Where You Live Is a Factor in Hypertension

(WebMD.com) — Race, place, and gender appear to be strongly associated with high blood pressure, a major risk for heart disease and stroke, according to new data.

A 20-year study involving more than 3,400 young, initially healthy adults in four urban areas found that the risk of developing high blood pressure was higher in the South compared to the North; hypertension rates were highest in African-American women and lowest in white women.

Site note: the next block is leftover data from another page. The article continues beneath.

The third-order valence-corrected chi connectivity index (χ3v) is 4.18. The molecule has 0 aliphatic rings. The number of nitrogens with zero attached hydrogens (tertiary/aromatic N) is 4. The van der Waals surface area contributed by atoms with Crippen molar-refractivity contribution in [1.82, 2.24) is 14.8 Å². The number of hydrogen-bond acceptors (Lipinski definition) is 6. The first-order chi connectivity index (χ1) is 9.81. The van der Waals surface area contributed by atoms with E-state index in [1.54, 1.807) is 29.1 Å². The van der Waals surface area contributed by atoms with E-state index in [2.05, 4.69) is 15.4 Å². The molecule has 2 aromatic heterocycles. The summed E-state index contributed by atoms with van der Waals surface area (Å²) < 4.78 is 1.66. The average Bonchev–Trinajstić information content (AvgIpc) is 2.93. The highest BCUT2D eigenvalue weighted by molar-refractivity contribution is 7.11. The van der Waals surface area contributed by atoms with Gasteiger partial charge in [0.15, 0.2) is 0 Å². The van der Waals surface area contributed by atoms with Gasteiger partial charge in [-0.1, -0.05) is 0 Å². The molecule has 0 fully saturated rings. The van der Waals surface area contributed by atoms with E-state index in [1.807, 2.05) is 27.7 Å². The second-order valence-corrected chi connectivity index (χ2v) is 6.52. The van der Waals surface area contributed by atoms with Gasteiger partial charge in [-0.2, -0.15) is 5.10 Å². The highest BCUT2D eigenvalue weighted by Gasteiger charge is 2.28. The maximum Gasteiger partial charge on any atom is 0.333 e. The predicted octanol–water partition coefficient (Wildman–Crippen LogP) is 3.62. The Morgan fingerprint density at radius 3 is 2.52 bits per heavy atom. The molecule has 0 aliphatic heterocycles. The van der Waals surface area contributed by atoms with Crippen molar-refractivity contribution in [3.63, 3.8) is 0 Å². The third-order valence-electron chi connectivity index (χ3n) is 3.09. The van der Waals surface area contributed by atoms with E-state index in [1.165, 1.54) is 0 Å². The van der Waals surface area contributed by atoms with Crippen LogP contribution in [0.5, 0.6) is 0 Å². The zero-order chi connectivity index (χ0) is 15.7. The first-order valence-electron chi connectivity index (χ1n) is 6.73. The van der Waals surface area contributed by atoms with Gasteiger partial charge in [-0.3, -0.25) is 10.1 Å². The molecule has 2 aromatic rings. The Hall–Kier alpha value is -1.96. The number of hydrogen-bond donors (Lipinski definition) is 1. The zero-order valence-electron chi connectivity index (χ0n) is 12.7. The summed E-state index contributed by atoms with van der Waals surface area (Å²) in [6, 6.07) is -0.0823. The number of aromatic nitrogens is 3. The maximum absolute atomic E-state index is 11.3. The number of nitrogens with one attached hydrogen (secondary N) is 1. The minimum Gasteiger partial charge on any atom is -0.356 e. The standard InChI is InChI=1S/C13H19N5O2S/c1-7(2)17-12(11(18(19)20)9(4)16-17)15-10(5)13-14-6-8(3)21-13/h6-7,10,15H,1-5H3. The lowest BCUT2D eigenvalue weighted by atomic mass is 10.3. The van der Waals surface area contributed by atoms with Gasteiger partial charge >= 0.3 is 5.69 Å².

Understanding which regions and populations are at greatest risk could help experts target better interventions for these groups.

Researchers led by Deborah A. Levine, MD, MPH, assistant professor of internal medicine at the University of Michigan Medical School in Ann Arbor, analyzed data from the Coronary Artery Risk Development in Young Adults (CARDIA) study. This study included information on black and white men and women who were between the ages of 18 and 30 during 1985 and 1986, when the study began, and who lived in Birmingham, Ala.; Chicago; Minneapolis, Minn.; or Oakland, Calif.


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